ROSEMARY – Rosmarinus officinalis

By Melanie Dean

Unleash your Rosemary and consider its importance as the ‘wonder herb’!!

Not just used in food!!

Perhaps you think of Rosemary as a perfect accompaniment to food – or you may have the dried needle like leaves stored deep inside your spice drawer.

Its strong flavour and slight bitter taste compliments fatty foods like lamb and oily fish but it is also used to enhance cakes and desserts.

The aromatic leaves and flowers can be used to make a tea, which can be helpful for the relief of headaches, colds, colic and depression. It is blessed with cleansing, calming and balancing properties.

But did you know that it also has antibacterial and anti-fungal properties, which is used as a traditional herbal remedy for wounds, eczema, asthma and poor appetite.

Origin and growth

This small, evergreen tree is native to the Mediterranean where it flourishes as the ground dries in the long, hot summers. The longer the period of drought, the stronger and more developed its aromatic flavour becomes.

Between early and mid-summer is the time to propagate cuttings. Cut off lengths of about 10cm of new growth, strip off the bottom leaves and pop them into compost. Keep watered and by the Autumn your cuttings should have rooted and ready for potting on. Nurture them and they should be ready for planting in Spring!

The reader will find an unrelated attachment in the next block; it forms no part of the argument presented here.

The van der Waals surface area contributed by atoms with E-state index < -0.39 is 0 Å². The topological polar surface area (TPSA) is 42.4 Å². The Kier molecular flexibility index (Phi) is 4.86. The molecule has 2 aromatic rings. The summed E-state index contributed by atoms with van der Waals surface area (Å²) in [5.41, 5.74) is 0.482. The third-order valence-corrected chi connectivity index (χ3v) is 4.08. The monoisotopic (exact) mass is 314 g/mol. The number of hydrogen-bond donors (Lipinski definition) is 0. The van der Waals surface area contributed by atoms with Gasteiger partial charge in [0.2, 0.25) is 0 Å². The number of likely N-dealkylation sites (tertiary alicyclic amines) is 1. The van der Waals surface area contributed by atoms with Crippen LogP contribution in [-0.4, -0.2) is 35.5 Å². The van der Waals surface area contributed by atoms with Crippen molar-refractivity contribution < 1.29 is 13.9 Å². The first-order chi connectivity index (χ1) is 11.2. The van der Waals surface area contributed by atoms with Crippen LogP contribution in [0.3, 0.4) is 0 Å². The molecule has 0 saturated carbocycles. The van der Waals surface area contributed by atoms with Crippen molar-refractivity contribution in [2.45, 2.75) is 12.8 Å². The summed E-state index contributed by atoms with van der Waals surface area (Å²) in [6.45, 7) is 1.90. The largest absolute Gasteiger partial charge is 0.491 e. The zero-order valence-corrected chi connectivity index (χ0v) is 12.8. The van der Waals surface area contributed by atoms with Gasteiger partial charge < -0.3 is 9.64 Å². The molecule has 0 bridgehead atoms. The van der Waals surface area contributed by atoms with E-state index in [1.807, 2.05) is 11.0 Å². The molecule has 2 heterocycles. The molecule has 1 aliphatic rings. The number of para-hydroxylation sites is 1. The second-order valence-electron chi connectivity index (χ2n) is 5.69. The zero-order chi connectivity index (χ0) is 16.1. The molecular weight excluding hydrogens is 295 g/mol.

Ancient Greece

Its Hellenic symbolism is associated with love, honour and immortality. Used in ancient Greece it was used to make wreaths for warrior victors. Going back further, Rosemary was sacred to the goddesses Aphrodite and Venus so they must have know a thing or two…!

Rosemary is used to signify remembrance so will certainly have featured in wreaths on Remembrance Sunday to honour those who fought and died in the line of duty to keep us free.

Such an important herb, it was selected by King Charles III to honour his mother in his personal tribute of the white wreath circlet for adornment of his mothers’ coffin.

If this arouses your curiosity, why not join us at one of our exciting Aromatherapy Workshops where we explore more about plants and their abilities to heal.

For those of you who want to train specifically in Aromatherapy then please take a look at our full ITEC Aromatherapy diploma course programme.

It has been meticulously put together as a flexible programme of study, for experienced massage therapists who wish to expand and develop their skills and knowledge – or indeed complete beginners who wish to train in complementary health.

ITEC Diploma in Aromatherapy for the Complementary Therapist | The School of Natural Therapies